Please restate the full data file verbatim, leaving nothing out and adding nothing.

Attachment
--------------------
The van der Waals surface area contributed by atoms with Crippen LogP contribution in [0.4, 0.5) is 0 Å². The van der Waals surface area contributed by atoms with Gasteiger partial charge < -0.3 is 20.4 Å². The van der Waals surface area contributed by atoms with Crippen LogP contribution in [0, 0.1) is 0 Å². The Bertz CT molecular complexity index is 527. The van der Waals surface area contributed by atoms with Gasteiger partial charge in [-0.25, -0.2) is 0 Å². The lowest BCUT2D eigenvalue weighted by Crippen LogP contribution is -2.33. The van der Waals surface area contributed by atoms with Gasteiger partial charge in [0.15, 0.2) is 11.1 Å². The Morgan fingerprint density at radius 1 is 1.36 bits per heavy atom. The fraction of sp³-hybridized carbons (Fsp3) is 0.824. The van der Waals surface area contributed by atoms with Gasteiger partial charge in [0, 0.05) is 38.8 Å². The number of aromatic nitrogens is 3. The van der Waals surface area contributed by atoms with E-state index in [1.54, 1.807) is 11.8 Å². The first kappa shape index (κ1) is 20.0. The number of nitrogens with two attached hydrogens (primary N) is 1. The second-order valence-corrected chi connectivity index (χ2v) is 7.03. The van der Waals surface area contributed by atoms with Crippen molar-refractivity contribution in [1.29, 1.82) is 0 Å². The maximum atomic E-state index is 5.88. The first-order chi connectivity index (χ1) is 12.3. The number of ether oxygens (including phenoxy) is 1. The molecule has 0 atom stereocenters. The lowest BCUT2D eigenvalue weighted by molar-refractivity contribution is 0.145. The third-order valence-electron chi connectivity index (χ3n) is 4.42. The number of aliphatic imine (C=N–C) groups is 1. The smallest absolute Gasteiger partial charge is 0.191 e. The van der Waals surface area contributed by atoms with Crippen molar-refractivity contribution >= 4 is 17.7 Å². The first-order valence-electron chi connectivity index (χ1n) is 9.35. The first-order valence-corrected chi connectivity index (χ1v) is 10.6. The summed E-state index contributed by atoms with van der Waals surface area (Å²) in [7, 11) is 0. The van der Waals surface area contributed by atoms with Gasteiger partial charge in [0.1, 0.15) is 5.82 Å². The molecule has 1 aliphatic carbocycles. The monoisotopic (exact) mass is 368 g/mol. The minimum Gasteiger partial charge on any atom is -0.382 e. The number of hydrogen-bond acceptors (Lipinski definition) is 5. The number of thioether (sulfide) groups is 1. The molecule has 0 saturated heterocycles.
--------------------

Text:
The van der Waals surface area contributed by atoms with Crippen LogP contribution in [0.4, 0.5) is 0 Å². The van der Waals surface area contributed by atoms with Gasteiger partial charge < -0.3 is 20.4 Å². The van der Waals surface area contributed by atoms with Crippen LogP contribution in [0, 0.1) is 0 Å². The Bertz CT molecular complexity index is 527. The van der Waals surface area contributed by atoms with Gasteiger partial charge in [-0.25, -0.2) is 0 Å². The lowest BCUT2D eigenvalue weighted by Crippen LogP contribution is -2.33. The van der Waals surface area contributed by atoms with Gasteiger partial charge in [0.15, 0.2) is 11.1 Å². The Morgan fingerprint density at radius 1 is 1.36 bits per heavy atom. The fraction of sp³-hybridized carbons (Fsp3) is 0.824. The van der Waals surface area contributed by atoms with Gasteiger partial charge in [0, 0.05) is 38.8 Å². The number of aromatic nitrogens is 3. The van der Waals surface area contributed by atoms with E-state index in [1.54, 1.807) is 11.8 Å². The first kappa shape index (κ1) is 20.0. The number of nitrogens with two attached hydrogens (primary N) is 1. The second-order valence-corrected chi connectivity index (χ2v) is 7.03. The van der Waals surface area contributed by atoms with Crippen molar-refractivity contribution in [1.29, 1.82) is 0 Å². The maximum atomic E-state index is 5.88. The first-order chi connectivity index (χ1) is 12.3. The number of ether oxygens (including phenoxy) is 1. The molecule has 0 atom stereocenters. The lowest BCUT2D eigenvalue weighted by molar-refractivity contribution is 0.145. The third-order valence-electron chi connectivity index (χ3n) is 4.42. The number of aliphatic imine (C=N–C) groups is 1. The smallest absolute Gasteiger partial charge is 0.191 e. The van der Waals surface area contributed by atoms with Crippen molar-refractivity contribution >= 4 is 17.7 Å². The first-order valence-electron chi connectivity index (χ1n) is 9.35. The first-order valence-corrected chi connectivity index (χ1v) is 10.6. The summed E-state index contributed by atoms with van der Waals surface area (Å²) in [7, 11) is 0. The van der Waals surface area contributed by atoms with Gasteiger partial charge in [0.1, 0.15) is 5.82 Å². The molecule has 1 aliphatic carbocycles. The monoisotopic (exact) mass is 368 g/mol. The minimum Gasteiger partial charge on any atom is -0.382 e. The number of hydrogen-bond acceptors (Lipinski definition) is 5. The number of thioether (sulfide) groups is 1. The molecule has 0 saturated heterocycles.